Gibbon spelled out a paradox.  Going global opened the Empire up to the world it had created and made both splendid.  But open systems thereby also became vulnerable to outside threats, seen and unseen.  Gibbon turned his narrative gaze to the stranger from Africa, and the breakout from the Upper Nile – redoubling the mythology about the dangers of trade and migration from lands beyond the Sahara.  For Gibbon (as for Thucydides, whom he was reading), the tropics had always been the origin points of the plague; it was Roman hubris and avarice that drove traders into these fringes of the Empire in search of people and goods who brought the bacillus back with them.  From the Serbonian bog and the east channel of the Nile, this fatal disease moved downstream into the capillaries of Roman globalization.  “In a damp, hot, stagnating air, this African fever is generated from the putrefaction of animal substances, and especially from the swarm of locusts, not less destructive to mankind in their death than in their lives.”[14]  Back then, it was the Nile.  Now, it is Wuhan.

The racialized tropes about the dangers of global spread into the tropics are hard to miss.  They have had a long run, from Joseph Conrad’s Heart of Darkness to Black Hawk Down.[15]  And the portrait of open systems as risky, threatening, and dangerous to the nation even if they are tempting and alluring, circulates now just as it did in previous moments of imperial anxiety.  Gibbon’s paradox helps us understand the American – and Biden’s – predicament about being open yet threatened, as the drama around the mishandling of COVID-19 reminds us relentlessly.

One takeway from Gibbon for Biden is this: globalization, whether Roman or American, means that the fate of the nation and the fate of the globe cannot be so easily separated, that the temptation to think about the greatness of one is separate from the greatness of all.  That is what was so utterly self-defeating about American-Firstism: in a desperate and unseemly effort to get back to first place in line, the departing regime created so many hostilities and exhausted so many allies that it became even more vulnerable and it made the world order more precarious.

Gibbon should not be pressed too far.  Americanization may have served post-1945 globalization, but America is not an empire.  It often behaved imperially, at times brutishly.  But beyond continental North America it was imperial without being and empire.  Trump may have strutted like a Caligula, but he was no Caesar.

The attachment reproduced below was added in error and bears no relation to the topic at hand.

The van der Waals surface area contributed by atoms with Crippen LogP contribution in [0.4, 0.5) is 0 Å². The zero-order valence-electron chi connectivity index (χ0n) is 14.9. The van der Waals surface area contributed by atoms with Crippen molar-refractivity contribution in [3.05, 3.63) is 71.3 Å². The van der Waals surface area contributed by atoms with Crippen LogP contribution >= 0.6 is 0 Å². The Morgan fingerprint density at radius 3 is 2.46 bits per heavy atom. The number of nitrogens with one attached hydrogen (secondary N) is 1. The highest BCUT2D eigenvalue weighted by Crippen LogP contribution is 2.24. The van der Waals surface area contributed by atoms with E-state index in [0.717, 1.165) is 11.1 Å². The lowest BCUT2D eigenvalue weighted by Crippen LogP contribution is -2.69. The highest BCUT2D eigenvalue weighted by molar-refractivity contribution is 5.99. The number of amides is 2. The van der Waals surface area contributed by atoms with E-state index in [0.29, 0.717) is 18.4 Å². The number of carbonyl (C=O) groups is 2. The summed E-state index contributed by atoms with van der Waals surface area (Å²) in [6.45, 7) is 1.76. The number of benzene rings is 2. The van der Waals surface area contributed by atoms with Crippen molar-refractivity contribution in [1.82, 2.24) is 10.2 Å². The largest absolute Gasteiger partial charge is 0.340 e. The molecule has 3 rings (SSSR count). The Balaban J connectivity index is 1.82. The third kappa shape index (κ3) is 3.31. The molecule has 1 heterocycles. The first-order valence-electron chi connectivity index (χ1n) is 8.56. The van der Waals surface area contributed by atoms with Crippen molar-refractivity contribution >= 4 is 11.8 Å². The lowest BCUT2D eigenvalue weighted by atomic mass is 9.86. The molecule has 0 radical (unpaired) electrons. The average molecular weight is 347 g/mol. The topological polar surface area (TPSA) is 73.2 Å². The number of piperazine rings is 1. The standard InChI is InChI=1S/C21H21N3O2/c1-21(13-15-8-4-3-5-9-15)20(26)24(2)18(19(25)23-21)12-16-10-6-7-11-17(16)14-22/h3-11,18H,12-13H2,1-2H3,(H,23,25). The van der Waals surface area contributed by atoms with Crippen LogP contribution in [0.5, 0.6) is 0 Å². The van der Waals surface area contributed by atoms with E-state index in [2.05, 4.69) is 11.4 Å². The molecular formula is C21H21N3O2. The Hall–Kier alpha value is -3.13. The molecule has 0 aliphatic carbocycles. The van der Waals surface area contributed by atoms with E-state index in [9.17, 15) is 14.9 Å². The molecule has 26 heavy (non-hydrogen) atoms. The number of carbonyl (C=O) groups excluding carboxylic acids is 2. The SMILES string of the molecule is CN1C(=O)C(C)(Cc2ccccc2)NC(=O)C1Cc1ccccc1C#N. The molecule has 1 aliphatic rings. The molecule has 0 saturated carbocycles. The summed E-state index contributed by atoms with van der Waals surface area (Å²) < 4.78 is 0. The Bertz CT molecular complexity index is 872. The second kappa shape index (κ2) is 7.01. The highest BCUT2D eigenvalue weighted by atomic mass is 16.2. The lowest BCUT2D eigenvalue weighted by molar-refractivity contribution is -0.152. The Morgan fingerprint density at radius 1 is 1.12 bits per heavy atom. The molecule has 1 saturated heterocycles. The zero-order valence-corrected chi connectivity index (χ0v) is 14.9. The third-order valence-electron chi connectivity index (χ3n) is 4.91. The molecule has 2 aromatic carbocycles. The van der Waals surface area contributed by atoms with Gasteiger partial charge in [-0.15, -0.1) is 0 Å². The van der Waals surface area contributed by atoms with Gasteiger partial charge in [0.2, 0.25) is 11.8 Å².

We should still think of America and of a world of which it is a part as open systems in which each has shaped the other.  It was easier for Americans to appreciate this when there was a perceived existential threat in the form of Communism; it was key to the heady universalisms that came in the wake of 1989.  During these decades, it was easy to combine the national and world narratives under an exceptionalist spell.  For the defenders of the creed, the mix was self-congratulatory; for the critics, it was self-lacerating.  They bickered, but both sides agreed that America and the world were tangled up.

Now the challenge is that America and the world remain entangled but the exceptionalist appeal has faded.  This can be seen as a crisis, a dangerous confusion as the world’s parts grow more competitive and bristling, as interdependence becomes more weaponized.  It can also be seen as an opportunity to explore alternative storytelling habits of the nation in the world, one that sheds appeals to greatness in favor something more complex, more humble, more humane.


Jeremy Adelman is the Henry Charles Lea Professor of History and the Director of the Global History Lab at Princeton University.  His recent books include Worldly Philosopher: The Odyssey of Albert O. Hirschman (2013) and Worlds Together, Worlds Apart: the History of Humankind from Origins to the Present 6th edition (2020).

© Copyright 2021 The Authors



[1] Philip Ewing, “Defense Secretary Mattis Resigns Amid Syria And Afghanistan Tension,” NPR, 20 December 2018, https://www.npr.org/2018/12/20/623246756/defense-secretary-mattis-to-retire-in-february-trump-says

[2] Nicholas Fandos, “Mattis’s Resignation Creates New Cracks Between G.O.P. Lawmakers and Trump,” New York Times, 20 December 2018, https://www.nytimes.com/2018/12/20/us/politics/congressional-republicans-trump-mattis.html.

[3] David Armitage, The Declaration of Independence: A Global History (Cambridge: Harvard University Press, 2007).

[4] Aditya Chakrabortty, “Interview: Wolfgang Streeck: the German economist calling time on capitalism,” 9 December 2016, https://www.theguardian.com/books/2016/dec/09/wolfgang-streeck-the-german-economist-calling-time-on-capitalism.

[5] Oswald Spengler, The Decline of the West: Form and Actuality (London: George Allen Unwin, 1918), https://archive.org/details/declineofwest01spenuoft/page/n5/mode/2up.

[6] Jonah Goldberg, The Suicide of the West: How the Rebirth of Nationalism, Populism, and Identity Politics Is Destroying American Democracy (New York: Crown, 2018),

[7] Daniel Yergin, The New Map: Energy, Climate, and the Clash of Nations (New York: Penguin, 2020), 39

[8] Michael Hardt and Antonio Negri, Empire (Cambridge: Harvard University Press, 2001).

[9] Harold James, The Roman Predicament: How the Rules of International Order Create the Politics of Empire (Princeton: Princeton University Press, 2008).

[10] Ludovic Tournès, Américanisation: Une histoire mondiale XVIIe-XXIe siècles (Paris: Fayard, 2020).

[11] Bonnie Jenkins, “A farewell to the Open Skies Treaty, and an era of imaginative thinking,” Brookings Order From Chaos (blog), 16 June 2020,  https://www.brookings.edu/blog/order-from-chaos/2020/06/16/a-farewell-to-the-open-skies-treaty-and-an-era-of-imaginative-thinking/.

[12] Edward Gibbon, The History of the Decline and Fall of the Roman Empire (London: Penguin Books, 2000)

[13] Ibid., 581.

[14] Ibid., 580.

[15] Joseph Conrad, Heart of Darkness (New York, Modern Library, 1999); Mark Bowden, Black Hawk Down: A Story of Modern War (New York: Grove, 2010).